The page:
This bamboo fence is very popular among the birds. We can see it from the veranda of the cottage and we always check to see what’s perched on it.
One day it was Tali, the Pied Harrier. We watched him and admired his full adult male plumage. Earlier in the year he was brown, then in March we saw his black adult feathers coming in. In April, we thought he had migrated and that we wouldn’t see him in full adult plumage. Here he is in July in full male adult plumage!
After giving us good views Tali flew off. We thought that was the end of the show. Thirty minutes later a Grass Owl flew in and landed on the same spot! Maybe the Grass Owl wanted to see what Tali was looking at. There’s a path of short grass in front of the fence. It’s a good place to nab a meal.
The following week the fence was host to these Spotted Doves that decided that bamboo fence was a good spot for sex!
This year Tonji spent 21 days building ponds. He started building in February to give himself enough time to get a few ponds in before the start of the rainy season in June. He would have continued building even longer except that we were not able to go the the farm regularly for two months.
The first pond he built was Pond No. 5. It was slow-going and took him 9 days to complete because the area was wet and sticky. In March, we got an unexpected day rainy day and were thrilled to see puddles forming at the bottom of the pond!
When the real rains came around in June, the pond got filled up half way! It takes a lot of rain to make all the soil settle down and form a waterproof layer that will hold water.
It was nice to see the pond fill up with water, but had the wildlife discovered the ponds yet? Were the Philippine Ducks using it? Did they know that they now had seven ponds at their disposal? We inspected the pond for signs of life. We found lots of small feathers around the pond edge!
This month we’ve resumed our regular farm visits and are thrilled with the results from the pond building! We’ve been having the most amazing views of Philippine Ducks!
I also had a wish fulfilled. I was finally able to take the photo I’ve been dreaming of — a Philippine Duck standing by one of our ponds!
And even better, there were TWO of them! There may have been more ducks in Pond No. 5, but we didn’t want to disturb them by going closer. So all of us including Momo and Barkley walked away quietly and left the ducks to enjoy their pond.
That same morning we inspected Pond No. 7 and seven Philippine Ducks flew out of the pond. This pond took ten days to build.
The smallest of the three new ponds is Pond No. 6. It took only two days to build and we’ve also seen ducks in it!
It is so gratifying and encouraging to see our projects working! It’s a thrill to be able to share our space with wildlife.
It was cold and raining when we woke up. Gone were the plans to do chores and tend to projects. Out came the big lenses for bird photography, binoculars, and sketchbook. Might as well sit, enjoy the weather, and watch the birds!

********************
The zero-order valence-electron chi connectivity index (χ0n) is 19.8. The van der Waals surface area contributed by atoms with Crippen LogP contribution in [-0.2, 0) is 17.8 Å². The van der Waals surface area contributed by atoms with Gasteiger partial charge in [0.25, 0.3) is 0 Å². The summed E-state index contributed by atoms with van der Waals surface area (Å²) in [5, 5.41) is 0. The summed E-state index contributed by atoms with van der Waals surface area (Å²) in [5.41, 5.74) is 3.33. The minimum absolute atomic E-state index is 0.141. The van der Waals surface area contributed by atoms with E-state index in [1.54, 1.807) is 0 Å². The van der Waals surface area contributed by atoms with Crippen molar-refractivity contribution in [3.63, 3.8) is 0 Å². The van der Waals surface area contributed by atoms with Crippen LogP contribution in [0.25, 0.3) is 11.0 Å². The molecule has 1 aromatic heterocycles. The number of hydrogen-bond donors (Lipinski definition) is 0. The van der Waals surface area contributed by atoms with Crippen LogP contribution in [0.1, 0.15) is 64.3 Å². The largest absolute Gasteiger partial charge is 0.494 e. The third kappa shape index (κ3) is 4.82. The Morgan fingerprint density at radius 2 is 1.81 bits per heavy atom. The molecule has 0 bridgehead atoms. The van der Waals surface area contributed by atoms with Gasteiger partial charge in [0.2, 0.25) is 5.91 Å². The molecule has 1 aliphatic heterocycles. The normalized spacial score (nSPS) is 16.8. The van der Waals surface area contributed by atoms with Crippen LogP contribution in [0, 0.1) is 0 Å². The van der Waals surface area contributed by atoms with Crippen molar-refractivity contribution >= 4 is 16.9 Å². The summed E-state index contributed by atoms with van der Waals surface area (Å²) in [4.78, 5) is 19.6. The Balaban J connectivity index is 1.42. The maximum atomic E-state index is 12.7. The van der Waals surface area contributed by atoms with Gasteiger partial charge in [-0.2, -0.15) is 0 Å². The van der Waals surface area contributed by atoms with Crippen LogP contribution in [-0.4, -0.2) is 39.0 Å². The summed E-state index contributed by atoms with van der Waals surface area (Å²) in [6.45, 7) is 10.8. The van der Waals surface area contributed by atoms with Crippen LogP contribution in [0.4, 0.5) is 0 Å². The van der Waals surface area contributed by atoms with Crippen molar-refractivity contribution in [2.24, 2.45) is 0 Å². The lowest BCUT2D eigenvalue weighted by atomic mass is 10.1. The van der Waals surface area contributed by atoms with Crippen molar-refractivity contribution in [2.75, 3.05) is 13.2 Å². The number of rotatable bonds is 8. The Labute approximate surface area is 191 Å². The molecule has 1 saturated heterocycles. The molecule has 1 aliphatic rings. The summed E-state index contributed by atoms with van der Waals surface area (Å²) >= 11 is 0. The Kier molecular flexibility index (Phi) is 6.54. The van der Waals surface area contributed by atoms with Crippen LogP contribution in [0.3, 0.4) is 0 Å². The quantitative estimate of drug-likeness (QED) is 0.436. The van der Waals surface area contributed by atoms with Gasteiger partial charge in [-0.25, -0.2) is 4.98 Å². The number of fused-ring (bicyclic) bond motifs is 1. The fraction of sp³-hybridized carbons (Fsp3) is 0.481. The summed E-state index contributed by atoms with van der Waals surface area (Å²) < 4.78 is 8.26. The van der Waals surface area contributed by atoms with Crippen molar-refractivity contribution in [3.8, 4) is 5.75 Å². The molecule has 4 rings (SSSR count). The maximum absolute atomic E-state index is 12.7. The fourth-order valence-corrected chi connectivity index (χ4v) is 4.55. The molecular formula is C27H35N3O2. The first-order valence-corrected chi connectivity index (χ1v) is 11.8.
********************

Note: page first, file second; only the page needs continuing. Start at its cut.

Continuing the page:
First came the Pied Harriers. There were new black feathers showing on Tali’s back and face. Tali is a male! It takes 3 years for male Pied Harriers to assume their full adult plumage. When he does, Tali will have a black head and white chest. He looks like he is almost 3 years old. Assuming that the female is the same one we saw in 2013, there’s a good chance that this is a different offspring from the one with her in 2013.
Tali still has the string wrapped on his leg. It doesn’t seem to hinder his flight. I hope he’s able to get the string off somehow. It seems to affect his landing.
The Pied Harriers moved from the bamboo fence to a tree. Three Philippine Ducks flew past them. Then they did it again. And again! Were they buzzing the Pied Harriers? Or were they just circling the pond? Too bad we didn’t get any pictures or video.
Next came two Brahminy Kites. One was an immature. They perched on a tree and got mobbed by a Crow. This interaction definitely looked intentional!
That morning, we also saw:
Pink-necked Green Pigeon, 4
In the afternoon the weather stayed cool and cleared up for a bit so we could go for a walk, cut grass, and do some weeding.
We’ve been seeing a lot of these guys near the house.
This Lesser Coucal seems to have claimed the bamboo fence as his hang-out.
This week we noticed a string on the Pied Harrier’s leg. I am hoping that the Pied Harrier gets the string off somehow.
The Pygmy Flowerpeckers are still on the Aratiles tree. Now that all the ripe fruit are gone, they are eating the green fruit!
This Cisticola was a bit further away from the house. It has become one of the easier birds to photograph. It calls out loudly while perched on an exposed branch before diving back into the long grass.